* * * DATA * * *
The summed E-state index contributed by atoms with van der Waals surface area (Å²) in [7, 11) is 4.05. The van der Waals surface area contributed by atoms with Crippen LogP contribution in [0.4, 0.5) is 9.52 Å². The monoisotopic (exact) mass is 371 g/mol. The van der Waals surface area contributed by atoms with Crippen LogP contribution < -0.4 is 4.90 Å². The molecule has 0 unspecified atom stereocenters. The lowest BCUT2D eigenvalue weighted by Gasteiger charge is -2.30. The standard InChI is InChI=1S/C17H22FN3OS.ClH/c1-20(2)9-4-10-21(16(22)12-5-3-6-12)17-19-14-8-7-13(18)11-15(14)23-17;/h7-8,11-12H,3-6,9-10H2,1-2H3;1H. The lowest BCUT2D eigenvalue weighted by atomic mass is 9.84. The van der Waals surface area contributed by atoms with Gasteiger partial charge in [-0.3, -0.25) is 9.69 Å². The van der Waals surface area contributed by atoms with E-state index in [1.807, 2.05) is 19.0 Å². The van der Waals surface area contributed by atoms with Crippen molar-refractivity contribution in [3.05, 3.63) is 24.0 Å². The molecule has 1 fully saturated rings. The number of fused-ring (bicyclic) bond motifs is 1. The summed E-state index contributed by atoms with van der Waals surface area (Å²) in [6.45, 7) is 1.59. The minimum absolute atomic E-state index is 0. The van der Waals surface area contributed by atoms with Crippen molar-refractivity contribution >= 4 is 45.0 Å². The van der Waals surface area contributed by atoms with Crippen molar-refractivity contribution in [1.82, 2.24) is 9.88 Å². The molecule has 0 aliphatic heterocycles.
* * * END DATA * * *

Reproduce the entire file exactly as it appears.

The summed E-state index contributed by atoms with van der Waals surface area (Å²) in [7, 11) is 4.05. The van der Waals surface area contributed by atoms with Crippen LogP contribution in [0.4, 0.5) is 9.52 Å². The monoisotopic (exact) mass is 371 g/mol. The van der Waals surface area contributed by atoms with Crippen LogP contribution < -0.4 is 4.90 Å². The molecule has 0 unspecified atom stereocenters. The lowest BCUT2D eigenvalue weighted by Gasteiger charge is -2.30. The standard InChI is InChI=1S/C17H22FN3OS.ClH/c1-20(2)9-4-10-21(16(22)12-5-3-6-12)17-19-14-8-7-13(18)11-15(14)23-17;/h7-8,11-12H,3-6,9-10H2,1-2H3;1H. The lowest BCUT2D eigenvalue weighted by atomic mass is 9.84. The van der Waals surface area contributed by atoms with Gasteiger partial charge in [-0.3, -0.25) is 9.69 Å². The van der Waals surface area contributed by atoms with E-state index in [1.807, 2.05) is 19.0 Å². The van der Waals surface area contributed by atoms with Crippen molar-refractivity contribution in [3.05, 3.63) is 24.0 Å². The molecule has 1 fully saturated rings. The number of fused-ring (bicyclic) bond motifs is 1. The summed E-state index contributed by atoms with van der Waals surface area (Å²) in [6.45, 7) is 1.59. The minimum absolute atomic E-state index is 0. The van der Waals surface area contributed by atoms with Crippen molar-refractivity contribution >= 4 is 45.0 Å². The van der Waals surface area contributed by atoms with Crippen molar-refractivity contribution in [1.82, 2.24) is 9.88 Å². The molecule has 0 aliphatic heterocycles.